• 1822
    (b.) -


A 19th-century Swedish engineer, who is best known for his pioneering work with his father, Pehr George Scheutz in computer technology. He began his studies at the New Elementary School, but was forced to discontinue on account of a leg injury. In 1835 he entered the Technological Institute, and remained there until 1841. Little is known of his interests outside the field of mechanical technology. It seems clear, however, that he worked closely with his father. He even wrote a comedy published by the Scheutz publishing firm in 1836, when he was only 15! He and his father Georg are most known for Georg?s invention of the Scheutzian calculation engine, invented in 1837 and finalized in 1843. The device was built in a wooden frame and made largely by him having been a teenager at the start of the project. This machine was based on Charles Babbage's difference engine. An improved model, roughly the size of a piano, was demonstrated at the World's Fair in Paris, 1855. The machine was then sold to the British government in 1859. It operated with three orders of difference (compared to seven for Babbage's Difference Engine No. 2) and produced the first tables calculated and printed by machinery. Two expanded versions fully engineered in metal were produced, one in Stockholm in 1853, the other in London in 1859. While the machine was not perfect and could not produce complete tables, Martin Wiberg reworked the construction from the ground up and in 1875 created a compact device which would print complete tables. His father created yet another machine in 1860, selling it to the United States. The devices were used for creating logarithmic tables. He devoted his life on the production, promotion and efforts to sell the machine till the end of his life in 1881.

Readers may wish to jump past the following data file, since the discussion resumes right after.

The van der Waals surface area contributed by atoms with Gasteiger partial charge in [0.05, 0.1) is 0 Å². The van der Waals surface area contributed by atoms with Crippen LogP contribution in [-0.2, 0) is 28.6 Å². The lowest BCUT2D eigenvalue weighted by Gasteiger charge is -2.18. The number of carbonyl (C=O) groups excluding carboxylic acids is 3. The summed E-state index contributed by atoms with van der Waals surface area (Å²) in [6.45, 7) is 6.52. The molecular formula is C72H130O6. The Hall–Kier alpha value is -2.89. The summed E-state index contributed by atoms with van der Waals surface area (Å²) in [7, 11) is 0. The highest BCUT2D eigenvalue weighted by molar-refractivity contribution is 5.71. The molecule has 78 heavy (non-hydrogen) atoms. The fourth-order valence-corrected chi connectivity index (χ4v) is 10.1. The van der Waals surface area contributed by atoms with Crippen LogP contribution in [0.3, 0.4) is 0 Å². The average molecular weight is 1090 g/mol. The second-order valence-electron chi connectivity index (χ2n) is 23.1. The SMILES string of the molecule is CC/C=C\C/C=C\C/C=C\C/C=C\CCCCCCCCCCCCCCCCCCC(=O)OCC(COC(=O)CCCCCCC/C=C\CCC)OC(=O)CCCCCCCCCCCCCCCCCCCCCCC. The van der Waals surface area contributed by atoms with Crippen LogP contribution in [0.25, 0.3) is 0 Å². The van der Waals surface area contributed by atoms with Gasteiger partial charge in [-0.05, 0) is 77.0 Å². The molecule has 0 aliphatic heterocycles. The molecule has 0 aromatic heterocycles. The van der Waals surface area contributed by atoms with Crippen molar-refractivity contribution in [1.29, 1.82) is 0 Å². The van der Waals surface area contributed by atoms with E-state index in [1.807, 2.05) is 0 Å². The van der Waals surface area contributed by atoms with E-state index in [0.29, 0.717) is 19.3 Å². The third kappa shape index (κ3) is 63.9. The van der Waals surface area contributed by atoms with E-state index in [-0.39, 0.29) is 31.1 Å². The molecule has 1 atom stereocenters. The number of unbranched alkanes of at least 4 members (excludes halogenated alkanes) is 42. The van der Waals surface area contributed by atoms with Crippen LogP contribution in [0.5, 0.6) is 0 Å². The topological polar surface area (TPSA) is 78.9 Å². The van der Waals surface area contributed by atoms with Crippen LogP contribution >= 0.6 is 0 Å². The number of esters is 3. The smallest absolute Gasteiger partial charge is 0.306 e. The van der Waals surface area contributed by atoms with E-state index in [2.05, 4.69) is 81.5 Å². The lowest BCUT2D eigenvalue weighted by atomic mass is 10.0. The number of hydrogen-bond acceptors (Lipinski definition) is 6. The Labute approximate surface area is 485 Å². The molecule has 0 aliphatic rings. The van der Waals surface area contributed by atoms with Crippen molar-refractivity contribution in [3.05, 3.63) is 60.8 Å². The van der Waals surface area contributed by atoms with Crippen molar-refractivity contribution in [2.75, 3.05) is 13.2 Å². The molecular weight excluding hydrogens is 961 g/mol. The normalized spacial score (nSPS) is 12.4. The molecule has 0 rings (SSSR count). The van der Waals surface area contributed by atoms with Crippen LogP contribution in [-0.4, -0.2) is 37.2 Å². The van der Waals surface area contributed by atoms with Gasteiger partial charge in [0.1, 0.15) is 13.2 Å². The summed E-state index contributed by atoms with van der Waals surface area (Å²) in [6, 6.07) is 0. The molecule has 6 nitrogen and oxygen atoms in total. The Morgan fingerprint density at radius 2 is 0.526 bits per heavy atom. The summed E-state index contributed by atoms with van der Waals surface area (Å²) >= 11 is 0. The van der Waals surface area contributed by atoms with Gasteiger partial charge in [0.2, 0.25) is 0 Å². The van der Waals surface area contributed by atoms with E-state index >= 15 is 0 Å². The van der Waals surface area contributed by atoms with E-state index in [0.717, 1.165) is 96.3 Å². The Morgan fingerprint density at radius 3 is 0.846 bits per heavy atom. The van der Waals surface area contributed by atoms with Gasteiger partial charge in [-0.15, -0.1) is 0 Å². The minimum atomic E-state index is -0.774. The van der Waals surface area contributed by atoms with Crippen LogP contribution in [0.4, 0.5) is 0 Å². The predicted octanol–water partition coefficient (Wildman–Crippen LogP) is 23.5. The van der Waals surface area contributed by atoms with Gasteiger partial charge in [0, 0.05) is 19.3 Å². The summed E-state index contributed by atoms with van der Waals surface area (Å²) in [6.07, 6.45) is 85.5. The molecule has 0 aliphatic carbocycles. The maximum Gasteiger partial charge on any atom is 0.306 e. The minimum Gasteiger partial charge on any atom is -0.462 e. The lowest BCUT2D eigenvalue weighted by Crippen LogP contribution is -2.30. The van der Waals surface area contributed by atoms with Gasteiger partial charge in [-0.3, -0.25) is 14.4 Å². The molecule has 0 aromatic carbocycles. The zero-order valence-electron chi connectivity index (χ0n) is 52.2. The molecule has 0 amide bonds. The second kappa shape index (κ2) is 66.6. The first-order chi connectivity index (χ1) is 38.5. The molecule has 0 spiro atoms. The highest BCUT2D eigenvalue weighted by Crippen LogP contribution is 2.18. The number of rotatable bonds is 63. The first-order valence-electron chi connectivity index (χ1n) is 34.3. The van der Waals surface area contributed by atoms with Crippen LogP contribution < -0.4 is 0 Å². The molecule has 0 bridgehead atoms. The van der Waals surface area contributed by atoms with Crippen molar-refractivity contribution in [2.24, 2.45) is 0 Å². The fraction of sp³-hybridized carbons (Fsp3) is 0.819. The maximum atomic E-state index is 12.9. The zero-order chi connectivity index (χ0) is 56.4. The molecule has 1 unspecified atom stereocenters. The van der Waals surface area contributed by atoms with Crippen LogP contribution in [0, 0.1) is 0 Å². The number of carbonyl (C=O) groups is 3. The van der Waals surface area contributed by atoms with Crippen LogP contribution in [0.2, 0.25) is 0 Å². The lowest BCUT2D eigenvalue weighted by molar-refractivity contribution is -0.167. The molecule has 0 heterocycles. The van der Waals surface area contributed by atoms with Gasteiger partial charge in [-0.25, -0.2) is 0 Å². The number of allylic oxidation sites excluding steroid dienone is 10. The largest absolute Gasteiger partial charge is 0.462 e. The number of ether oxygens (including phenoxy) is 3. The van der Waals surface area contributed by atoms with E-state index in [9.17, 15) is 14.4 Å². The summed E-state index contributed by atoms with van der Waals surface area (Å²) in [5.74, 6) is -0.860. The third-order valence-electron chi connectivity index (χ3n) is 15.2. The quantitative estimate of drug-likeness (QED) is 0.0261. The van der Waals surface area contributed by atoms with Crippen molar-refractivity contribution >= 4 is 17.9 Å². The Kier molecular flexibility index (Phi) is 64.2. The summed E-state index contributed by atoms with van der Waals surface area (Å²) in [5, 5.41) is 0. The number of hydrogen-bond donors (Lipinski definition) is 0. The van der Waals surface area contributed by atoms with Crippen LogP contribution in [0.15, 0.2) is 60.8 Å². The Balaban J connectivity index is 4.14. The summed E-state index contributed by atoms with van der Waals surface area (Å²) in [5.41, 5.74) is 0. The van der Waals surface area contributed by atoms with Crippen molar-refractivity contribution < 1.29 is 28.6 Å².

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    Co-developer of the Scheutzian calculation engine that produced the first tables calculated and printed by machinery
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